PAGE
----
In contrast, when it comes to studying law, my driving question has been different (to the extent I even have one). It's closer to: What effect does this have on people right now? What does this mean for Party X? And now that I'm out of school - not really in practice, but at least learning more about how the law works in certain corners of the real world - I find that I very much enjoy figuring out how the law applies to a particular given set of facts. Plop appellate briefs in front of me, I am happy to learn about the most obscure things you could imagine to figure out which party ends up in where.
For instance (and this isn't at all obscure, it's just the easiest example that comes to mind), I have had to learn quite a bit about prosecutorial misconduct (short explanation: many many many criminal defendants argue on appeal that the prosecutor made all kinds of dreadfully! improper! and prejudicial! arguments in their closing statement, which require reversal. And sometimes prosecutors actually do this. Pro tip: if you are prosecuting a case in the week or so after 9/11, you should not draw analogies between the defendant and Saddam Hussein. Also, in my state, at least, you can't spend the closing argument talking about how the defendant (or their counsel/witnesses) "lied." You can probably say they weren't truthful, you can point out that every other witnesses' testimony contradicted what the defendant said, but you can't call them a liar). And I find it quite interesting to figure out whether a particular kind of prosecutorial statement in a given case counts as misconduct sufficient for reversal. (For the record: it almost never does. But you know, it could happen).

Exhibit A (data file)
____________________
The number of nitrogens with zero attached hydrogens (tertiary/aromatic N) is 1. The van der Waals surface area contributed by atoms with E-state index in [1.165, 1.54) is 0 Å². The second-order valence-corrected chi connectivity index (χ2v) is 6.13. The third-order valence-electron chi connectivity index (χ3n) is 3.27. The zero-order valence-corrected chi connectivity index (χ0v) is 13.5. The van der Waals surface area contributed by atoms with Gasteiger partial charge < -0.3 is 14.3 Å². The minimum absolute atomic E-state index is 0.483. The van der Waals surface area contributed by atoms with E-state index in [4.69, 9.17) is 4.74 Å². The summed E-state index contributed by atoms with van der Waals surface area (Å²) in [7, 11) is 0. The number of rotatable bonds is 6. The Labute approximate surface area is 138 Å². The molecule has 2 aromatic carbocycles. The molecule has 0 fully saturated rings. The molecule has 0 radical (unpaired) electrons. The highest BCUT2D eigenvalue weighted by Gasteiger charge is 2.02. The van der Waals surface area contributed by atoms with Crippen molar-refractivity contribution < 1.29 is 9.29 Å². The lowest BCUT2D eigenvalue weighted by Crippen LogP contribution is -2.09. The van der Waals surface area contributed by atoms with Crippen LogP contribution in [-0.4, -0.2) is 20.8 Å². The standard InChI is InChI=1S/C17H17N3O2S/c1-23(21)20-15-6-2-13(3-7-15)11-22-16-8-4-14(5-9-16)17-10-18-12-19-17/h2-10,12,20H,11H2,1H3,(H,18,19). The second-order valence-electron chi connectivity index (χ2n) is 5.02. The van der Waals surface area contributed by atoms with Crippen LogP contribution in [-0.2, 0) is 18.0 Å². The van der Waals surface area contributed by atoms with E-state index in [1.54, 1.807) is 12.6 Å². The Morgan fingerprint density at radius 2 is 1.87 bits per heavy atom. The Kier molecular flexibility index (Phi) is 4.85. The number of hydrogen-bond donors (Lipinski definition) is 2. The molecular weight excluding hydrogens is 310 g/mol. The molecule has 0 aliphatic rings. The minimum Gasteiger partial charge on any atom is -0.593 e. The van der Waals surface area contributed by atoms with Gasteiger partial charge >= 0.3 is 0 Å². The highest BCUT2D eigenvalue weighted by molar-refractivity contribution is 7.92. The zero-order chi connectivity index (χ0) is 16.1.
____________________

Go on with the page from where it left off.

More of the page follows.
But I don't have any particular desire to research prosecutorial misconduct.